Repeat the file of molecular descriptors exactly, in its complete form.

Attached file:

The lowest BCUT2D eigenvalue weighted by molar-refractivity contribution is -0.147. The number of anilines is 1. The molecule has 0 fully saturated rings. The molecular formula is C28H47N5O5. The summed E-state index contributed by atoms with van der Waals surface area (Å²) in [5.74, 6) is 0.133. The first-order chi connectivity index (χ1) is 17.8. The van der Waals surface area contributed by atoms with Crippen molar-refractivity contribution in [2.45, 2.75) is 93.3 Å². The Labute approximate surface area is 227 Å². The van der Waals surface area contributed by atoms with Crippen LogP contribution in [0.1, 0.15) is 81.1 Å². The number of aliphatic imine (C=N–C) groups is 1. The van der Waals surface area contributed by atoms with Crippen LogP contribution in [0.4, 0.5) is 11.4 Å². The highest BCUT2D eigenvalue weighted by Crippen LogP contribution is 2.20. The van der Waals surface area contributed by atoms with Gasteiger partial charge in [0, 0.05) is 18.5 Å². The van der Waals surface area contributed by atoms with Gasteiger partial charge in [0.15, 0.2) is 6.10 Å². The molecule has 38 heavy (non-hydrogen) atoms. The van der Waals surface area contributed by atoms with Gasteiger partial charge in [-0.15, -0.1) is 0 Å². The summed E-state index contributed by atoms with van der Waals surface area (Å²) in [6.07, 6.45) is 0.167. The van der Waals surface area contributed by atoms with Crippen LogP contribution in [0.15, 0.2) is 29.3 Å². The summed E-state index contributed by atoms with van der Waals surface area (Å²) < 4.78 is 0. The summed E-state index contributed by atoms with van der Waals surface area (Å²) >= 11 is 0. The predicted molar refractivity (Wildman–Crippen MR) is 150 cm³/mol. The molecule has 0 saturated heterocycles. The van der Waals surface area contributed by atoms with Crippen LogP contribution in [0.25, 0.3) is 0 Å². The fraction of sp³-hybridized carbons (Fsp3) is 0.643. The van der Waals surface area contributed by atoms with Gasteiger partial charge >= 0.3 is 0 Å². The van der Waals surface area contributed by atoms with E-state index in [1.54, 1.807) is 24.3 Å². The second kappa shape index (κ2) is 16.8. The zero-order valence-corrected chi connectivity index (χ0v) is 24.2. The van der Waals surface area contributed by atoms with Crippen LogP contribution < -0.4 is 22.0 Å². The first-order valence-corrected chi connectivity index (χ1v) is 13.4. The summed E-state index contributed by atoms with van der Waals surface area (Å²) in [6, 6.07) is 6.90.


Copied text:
The lowest BCUT2D eigenvalue weighted by molar-refractivity contribution is -0.147. The number of anilines is 1. The molecule has 0 fully saturated rings. The molecular formula is C28H47N5O5. The summed E-state index contributed by atoms with van der Waals surface area (Å²) in [5.74, 6) is 0.133. The first-order chi connectivity index (χ1) is 17.8. The van der Waals surface area contributed by atoms with Crippen molar-refractivity contribution in [2.45, 2.75) is 93.3 Å². The Labute approximate surface area is 227 Å². The van der Waals surface area contributed by atoms with Crippen LogP contribution in [0.1, 0.15) is 81.1 Å². The number of aliphatic imine (C=N–C) groups is 1. The van der Waals surface area contributed by atoms with Crippen LogP contribution in [0.4, 0.5) is 11.4 Å². The highest BCUT2D eigenvalue weighted by Crippen LogP contribution is 2.20. The van der Waals surface area contributed by atoms with Gasteiger partial charge in [0, 0.05) is 18.5 Å². The van der Waals surface area contributed by atoms with Gasteiger partial charge in [0.15, 0.2) is 6.10 Å². The molecule has 38 heavy (non-hydrogen) atoms. The van der Waals surface area contributed by atoms with Gasteiger partial charge in [-0.15, -0.1) is 0 Å². The summed E-state index contributed by atoms with van der Waals surface area (Å²) in [6.07, 6.45) is 0.167. The van der Waals surface area contributed by atoms with Crippen LogP contribution in [0.15, 0.2) is 29.3 Å². The summed E-state index contributed by atoms with van der Waals surface area (Å²) < 4.78 is 0. The summed E-state index contributed by atoms with van der Waals surface area (Å²) >= 11 is 0. The predicted molar refractivity (Wildman–Crippen MR) is 150 cm³/mol. The molecule has 0 saturated heterocycles. The van der Waals surface area contributed by atoms with Crippen LogP contribution in [0.25, 0.3) is 0 Å². The fraction of sp³-hybridized carbons (Fsp3) is 0.643. The van der Waals surface area contributed by atoms with Gasteiger partial charge >= 0.3 is 0 Å². The van der Waals surface area contributed by atoms with E-state index in [1.54, 1.807) is 24.3 Å². The second kappa shape index (κ2) is 16.8. The zero-order valence-corrected chi connectivity index (χ0v) is 24.2. The van der Waals surface area contributed by atoms with Crippen LogP contribution < -0.4 is 22.0 Å². The first-order valence-corrected chi connectivity index (χ1v) is 13.4. The summed E-state index contributed by atoms with van der Waals surface area (Å²) in [6, 6.07) is 6.90.